Organisational surprise and its relevance to project management
As humans, we tend to believe that events and processes will unfold in the way we expect them to. Unfortunately things rarely go according to our expectations and we end up being, well… surprised! But it isn’t just individuals, entire organisations can be caught unawares by events. In this post I draw on a paper entitled, Clues, Cues and Complexity: Unpacking the Concept of Organisational Surprise, to elaborate on the different ways in which surprises can crop up in organisational settings and in particular, in projects. My focus is on the latter because the temporary and one-off nature of projects seems to render them particularly prone to surprises.
The authors define organizational surprise as, “any event that happens unexpectedly or any expected event that takes an unexpected shape.” One does not have to look far to see examples of organizational surprises. It is almost certain that any experienced project manager would have encountered a number of surprises in the course of his or her professional work. These could be unforeseen events (such as a project sponsor leaving for greener pastures) or unexpected twists and turns in what ought to have been a straightforward process (such as a software upgrade turning out to be more complicated than expected).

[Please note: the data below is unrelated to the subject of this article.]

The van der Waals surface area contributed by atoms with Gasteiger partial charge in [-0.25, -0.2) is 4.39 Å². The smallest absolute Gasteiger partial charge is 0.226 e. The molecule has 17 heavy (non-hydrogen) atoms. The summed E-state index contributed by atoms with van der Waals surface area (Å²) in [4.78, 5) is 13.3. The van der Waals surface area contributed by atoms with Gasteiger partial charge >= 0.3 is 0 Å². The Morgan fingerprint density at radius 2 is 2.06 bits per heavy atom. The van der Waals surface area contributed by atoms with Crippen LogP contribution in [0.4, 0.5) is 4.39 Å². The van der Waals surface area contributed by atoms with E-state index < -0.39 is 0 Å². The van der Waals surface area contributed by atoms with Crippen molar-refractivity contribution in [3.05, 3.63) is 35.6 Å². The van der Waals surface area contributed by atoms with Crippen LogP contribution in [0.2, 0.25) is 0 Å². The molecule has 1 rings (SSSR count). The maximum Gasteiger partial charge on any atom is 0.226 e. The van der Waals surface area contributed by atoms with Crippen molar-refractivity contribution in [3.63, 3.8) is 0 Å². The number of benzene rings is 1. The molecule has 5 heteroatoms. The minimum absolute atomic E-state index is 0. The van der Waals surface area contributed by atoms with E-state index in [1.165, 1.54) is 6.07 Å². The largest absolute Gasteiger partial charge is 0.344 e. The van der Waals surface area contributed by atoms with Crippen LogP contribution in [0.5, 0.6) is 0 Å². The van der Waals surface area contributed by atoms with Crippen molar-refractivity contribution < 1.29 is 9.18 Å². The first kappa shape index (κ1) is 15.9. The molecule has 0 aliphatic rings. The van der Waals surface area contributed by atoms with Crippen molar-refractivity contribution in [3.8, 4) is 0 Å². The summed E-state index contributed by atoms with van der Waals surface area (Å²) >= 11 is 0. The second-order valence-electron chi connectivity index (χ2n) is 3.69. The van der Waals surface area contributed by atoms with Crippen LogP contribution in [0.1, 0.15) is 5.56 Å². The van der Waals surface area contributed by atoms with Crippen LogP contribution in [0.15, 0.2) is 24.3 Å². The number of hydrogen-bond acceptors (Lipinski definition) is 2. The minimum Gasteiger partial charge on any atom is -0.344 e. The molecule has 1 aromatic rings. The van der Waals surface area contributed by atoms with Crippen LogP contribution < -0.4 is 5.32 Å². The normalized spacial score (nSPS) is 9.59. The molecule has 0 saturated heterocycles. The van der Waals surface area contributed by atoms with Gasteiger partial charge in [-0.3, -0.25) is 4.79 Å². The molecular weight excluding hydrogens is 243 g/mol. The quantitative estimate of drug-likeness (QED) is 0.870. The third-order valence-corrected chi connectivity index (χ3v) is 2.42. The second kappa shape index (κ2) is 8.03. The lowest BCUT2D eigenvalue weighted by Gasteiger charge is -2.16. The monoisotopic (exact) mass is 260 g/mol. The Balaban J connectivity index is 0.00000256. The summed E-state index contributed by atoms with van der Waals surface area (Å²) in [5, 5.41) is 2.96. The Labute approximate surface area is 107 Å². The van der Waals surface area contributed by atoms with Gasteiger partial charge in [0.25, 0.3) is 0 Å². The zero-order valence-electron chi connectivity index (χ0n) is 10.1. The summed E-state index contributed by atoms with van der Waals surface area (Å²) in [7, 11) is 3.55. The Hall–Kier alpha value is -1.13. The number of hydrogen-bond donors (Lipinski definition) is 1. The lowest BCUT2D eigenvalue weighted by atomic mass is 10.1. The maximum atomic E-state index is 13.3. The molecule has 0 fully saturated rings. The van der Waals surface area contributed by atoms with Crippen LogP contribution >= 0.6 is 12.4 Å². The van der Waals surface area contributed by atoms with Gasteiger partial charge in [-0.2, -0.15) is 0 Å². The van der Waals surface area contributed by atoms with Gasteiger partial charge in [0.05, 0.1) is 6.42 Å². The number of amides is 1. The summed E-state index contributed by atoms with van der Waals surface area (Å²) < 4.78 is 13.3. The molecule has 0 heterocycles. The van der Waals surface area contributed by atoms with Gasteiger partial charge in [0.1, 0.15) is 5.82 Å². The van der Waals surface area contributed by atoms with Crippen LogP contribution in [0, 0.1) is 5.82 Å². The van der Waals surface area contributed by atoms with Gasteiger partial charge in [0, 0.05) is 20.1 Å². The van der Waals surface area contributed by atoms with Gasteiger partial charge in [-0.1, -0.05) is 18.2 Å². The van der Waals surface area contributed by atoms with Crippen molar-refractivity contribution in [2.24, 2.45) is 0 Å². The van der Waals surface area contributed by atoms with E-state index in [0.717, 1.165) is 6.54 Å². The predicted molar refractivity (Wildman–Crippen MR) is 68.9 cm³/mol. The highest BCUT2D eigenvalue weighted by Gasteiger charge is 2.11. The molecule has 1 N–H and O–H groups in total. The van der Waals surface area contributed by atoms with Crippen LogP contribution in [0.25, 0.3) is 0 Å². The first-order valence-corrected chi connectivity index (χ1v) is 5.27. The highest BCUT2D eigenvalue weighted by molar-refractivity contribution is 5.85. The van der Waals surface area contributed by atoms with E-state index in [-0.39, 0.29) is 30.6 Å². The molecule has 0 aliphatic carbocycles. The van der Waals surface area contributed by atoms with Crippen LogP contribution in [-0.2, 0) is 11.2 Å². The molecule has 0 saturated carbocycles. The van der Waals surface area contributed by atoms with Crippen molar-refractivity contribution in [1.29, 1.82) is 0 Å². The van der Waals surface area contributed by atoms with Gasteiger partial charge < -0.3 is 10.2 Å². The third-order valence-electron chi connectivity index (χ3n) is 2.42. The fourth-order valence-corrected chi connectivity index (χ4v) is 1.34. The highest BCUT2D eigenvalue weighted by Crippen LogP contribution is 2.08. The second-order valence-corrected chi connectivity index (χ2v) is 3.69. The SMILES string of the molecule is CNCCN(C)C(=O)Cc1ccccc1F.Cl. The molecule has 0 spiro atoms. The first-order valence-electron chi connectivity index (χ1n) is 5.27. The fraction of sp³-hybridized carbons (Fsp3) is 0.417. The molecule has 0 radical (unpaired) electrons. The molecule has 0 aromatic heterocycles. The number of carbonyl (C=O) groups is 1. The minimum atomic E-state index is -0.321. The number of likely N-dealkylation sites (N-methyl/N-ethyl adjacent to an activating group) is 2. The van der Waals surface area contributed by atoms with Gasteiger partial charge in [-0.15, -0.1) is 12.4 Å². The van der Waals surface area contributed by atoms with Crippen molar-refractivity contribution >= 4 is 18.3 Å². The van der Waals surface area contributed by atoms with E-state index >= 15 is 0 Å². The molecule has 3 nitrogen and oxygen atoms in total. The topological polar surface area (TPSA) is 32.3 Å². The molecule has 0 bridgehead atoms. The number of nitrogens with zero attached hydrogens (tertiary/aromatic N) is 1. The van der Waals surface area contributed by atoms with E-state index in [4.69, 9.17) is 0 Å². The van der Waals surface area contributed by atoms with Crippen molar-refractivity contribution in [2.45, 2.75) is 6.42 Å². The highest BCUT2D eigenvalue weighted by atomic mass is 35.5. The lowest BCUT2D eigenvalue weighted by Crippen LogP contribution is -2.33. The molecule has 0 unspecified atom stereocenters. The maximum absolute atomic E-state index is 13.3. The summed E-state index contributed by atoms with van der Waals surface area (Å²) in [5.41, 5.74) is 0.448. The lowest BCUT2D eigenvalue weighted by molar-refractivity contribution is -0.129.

The ubiquity of organizational surprises begs the question as to why we are still “surprised by surprises.” The short answer is that this happens because we tend to overestimate our ability to control the future. The authors suggest that we would be better served by regarding surprise as an inherent property of all open systems (which includes entities such as organisations and projects). After living through the consequences of many over-optimistic managerial actions (both, my own and those of others), I would have to agree.
Classifying surprise – a typology of surprises
Nothing I have said so far would be surprising to readers: indeed, project management is largely about managing uncertainty…and all project managers know that. What might be new, however, is a classification of surprises proposed by the authors of the paper. I have hinted at the classification in the previous section where I gave one example each of a surprising event and a surprising process. It is now time to generalize this to a typology of surprises.
The authors classify surprises along two dimensions:
- Issue – An issue can occur in one of two ways:
- When something unusual happens.
- When something that usually happens does not happen.
It is important to note that although the term issue has negative connotations in project management parlance, it is used here in a neutral sense – i.e. issues can be either positive or negative.
- Process – a process is a chain of related events that unfolds in an unusual manner. For example, when an ATM cash withdrawal fails because the machine does not have enough money left to process the withdrawal.